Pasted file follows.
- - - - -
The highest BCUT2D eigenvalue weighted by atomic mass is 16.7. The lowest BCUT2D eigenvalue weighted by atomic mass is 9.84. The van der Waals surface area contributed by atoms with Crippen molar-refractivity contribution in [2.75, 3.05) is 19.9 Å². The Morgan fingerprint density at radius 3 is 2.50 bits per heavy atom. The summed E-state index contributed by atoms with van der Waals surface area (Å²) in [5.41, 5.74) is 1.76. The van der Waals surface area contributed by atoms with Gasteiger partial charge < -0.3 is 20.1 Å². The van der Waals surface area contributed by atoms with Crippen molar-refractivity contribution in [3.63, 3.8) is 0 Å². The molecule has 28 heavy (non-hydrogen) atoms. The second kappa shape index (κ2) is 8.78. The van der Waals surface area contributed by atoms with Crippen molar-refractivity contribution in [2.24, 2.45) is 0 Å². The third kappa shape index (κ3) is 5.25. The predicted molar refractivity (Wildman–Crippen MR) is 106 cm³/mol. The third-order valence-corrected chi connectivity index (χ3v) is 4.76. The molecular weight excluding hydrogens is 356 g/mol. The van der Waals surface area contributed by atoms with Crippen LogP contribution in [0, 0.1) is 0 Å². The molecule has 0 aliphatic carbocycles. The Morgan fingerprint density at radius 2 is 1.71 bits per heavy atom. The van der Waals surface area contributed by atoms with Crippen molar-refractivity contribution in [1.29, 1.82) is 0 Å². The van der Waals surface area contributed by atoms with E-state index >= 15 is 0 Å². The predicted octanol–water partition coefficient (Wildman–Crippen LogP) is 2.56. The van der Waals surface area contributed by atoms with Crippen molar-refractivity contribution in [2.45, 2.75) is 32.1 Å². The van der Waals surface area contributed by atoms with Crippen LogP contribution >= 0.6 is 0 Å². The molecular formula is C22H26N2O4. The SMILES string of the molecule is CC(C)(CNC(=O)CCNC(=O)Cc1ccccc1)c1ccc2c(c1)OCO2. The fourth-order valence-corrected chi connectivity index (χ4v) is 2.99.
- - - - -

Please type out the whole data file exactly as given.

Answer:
The highest BCUT2D eigenvalue weighted by atomic mass is 16.7. The lowest BCUT2D eigenvalue weighted by atomic mass is 9.84. The van der Waals surface area contributed by atoms with Crippen molar-refractivity contribution in [2.75, 3.05) is 19.9 Å². The Morgan fingerprint density at radius 3 is 2.50 bits per heavy atom. The summed E-state index contributed by atoms with van der Waals surface area (Å²) in [5.41, 5.74) is 1.76. The van der Waals surface area contributed by atoms with Gasteiger partial charge < -0.3 is 20.1 Å². The van der Waals surface area contributed by atoms with Crippen molar-refractivity contribution in [3.63, 3.8) is 0 Å². The molecule has 28 heavy (non-hydrogen) atoms. The second kappa shape index (κ2) is 8.78. The van der Waals surface area contributed by atoms with Crippen molar-refractivity contribution in [2.24, 2.45) is 0 Å². The third kappa shape index (κ3) is 5.25. The predicted molar refractivity (Wildman–Crippen MR) is 106 cm³/mol. The third-order valence-corrected chi connectivity index (χ3v) is 4.76. The molecular weight excluding hydrogens is 356 g/mol. The van der Waals surface area contributed by atoms with Crippen LogP contribution in [0, 0.1) is 0 Å². The molecule has 0 aliphatic carbocycles. The Morgan fingerprint density at radius 2 is 1.71 bits per heavy atom. The van der Waals surface area contributed by atoms with Crippen molar-refractivity contribution in [1.29, 1.82) is 0 Å². The van der Waals surface area contributed by atoms with E-state index >= 15 is 0 Å². The predicted octanol–water partition coefficient (Wildman–Crippen LogP) is 2.56. The van der Waals surface area contributed by atoms with Crippen molar-refractivity contribution in [2.45, 2.75) is 32.1 Å². The van der Waals surface area contributed by atoms with Crippen LogP contribution >= 0.6 is 0 Å². The molecular formula is C22H26N2O4. The SMILES string of the molecule is CC(C)(CNC(=O)CCNC(=O)Cc1ccccc1)c1ccc2c(c1)OCO2. The fourth-order valence-corrected chi connectivity index (χ4v) is 2.99.